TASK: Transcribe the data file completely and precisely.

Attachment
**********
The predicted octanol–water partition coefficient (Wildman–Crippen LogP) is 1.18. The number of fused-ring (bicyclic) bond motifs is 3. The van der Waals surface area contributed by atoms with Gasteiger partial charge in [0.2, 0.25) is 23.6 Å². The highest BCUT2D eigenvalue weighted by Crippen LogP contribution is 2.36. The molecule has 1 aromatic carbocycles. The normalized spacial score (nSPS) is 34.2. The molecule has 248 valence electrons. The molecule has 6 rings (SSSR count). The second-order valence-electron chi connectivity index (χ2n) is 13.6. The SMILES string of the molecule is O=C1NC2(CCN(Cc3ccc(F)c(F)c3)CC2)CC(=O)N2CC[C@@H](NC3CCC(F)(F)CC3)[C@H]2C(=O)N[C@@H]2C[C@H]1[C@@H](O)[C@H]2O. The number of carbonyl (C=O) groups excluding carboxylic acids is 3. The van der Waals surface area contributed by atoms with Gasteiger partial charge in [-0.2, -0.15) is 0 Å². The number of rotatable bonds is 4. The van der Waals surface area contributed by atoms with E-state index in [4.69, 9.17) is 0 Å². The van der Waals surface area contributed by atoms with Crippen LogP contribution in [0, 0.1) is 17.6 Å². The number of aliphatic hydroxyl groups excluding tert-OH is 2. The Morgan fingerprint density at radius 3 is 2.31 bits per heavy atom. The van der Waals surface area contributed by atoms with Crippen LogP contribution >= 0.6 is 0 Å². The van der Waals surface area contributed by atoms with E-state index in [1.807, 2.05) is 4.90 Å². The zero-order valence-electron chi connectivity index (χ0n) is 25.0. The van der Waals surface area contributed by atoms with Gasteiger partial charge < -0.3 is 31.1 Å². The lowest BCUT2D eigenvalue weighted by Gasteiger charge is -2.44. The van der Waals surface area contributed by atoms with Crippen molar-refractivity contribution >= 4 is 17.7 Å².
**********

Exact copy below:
The predicted octanol–water partition coefficient (Wildman–Crippen LogP) is 1.18. The number of fused-ring (bicyclic) bond motifs is 3. The van der Waals surface area contributed by atoms with Gasteiger partial charge in [0.2, 0.25) is 23.6 Å². The highest BCUT2D eigenvalue weighted by Crippen LogP contribution is 2.36. The molecule has 1 aromatic carbocycles. The normalized spacial score (nSPS) is 34.2. The molecule has 248 valence electrons. The molecule has 6 rings (SSSR count). The second-order valence-electron chi connectivity index (χ2n) is 13.6. The SMILES string of the molecule is O=C1NC2(CCN(Cc3ccc(F)c(F)c3)CC2)CC(=O)N2CC[C@@H](NC3CCC(F)(F)CC3)[C@H]2C(=O)N[C@@H]2C[C@H]1[C@@H](O)[C@H]2O. The number of carbonyl (C=O) groups excluding carboxylic acids is 3. The van der Waals surface area contributed by atoms with Gasteiger partial charge in [-0.2, -0.15) is 0 Å². The number of rotatable bonds is 4. The van der Waals surface area contributed by atoms with E-state index in [4.69, 9.17) is 0 Å². The van der Waals surface area contributed by atoms with Crippen LogP contribution in [0, 0.1) is 17.6 Å². The number of aliphatic hydroxyl groups excluding tert-OH is 2. The Morgan fingerprint density at radius 3 is 2.31 bits per heavy atom. The van der Waals surface area contributed by atoms with Crippen LogP contribution >= 0.6 is 0 Å². The van der Waals surface area contributed by atoms with E-state index in [1.807, 2.05) is 4.90 Å². The zero-order valence-electron chi connectivity index (χ0n) is 25.0. The van der Waals surface area contributed by atoms with Gasteiger partial charge < -0.3 is 31.1 Å². The lowest BCUT2D eigenvalue weighted by Gasteiger charge is -2.44. The van der Waals surface area contributed by atoms with Crippen molar-refractivity contribution >= 4 is 17.7 Å².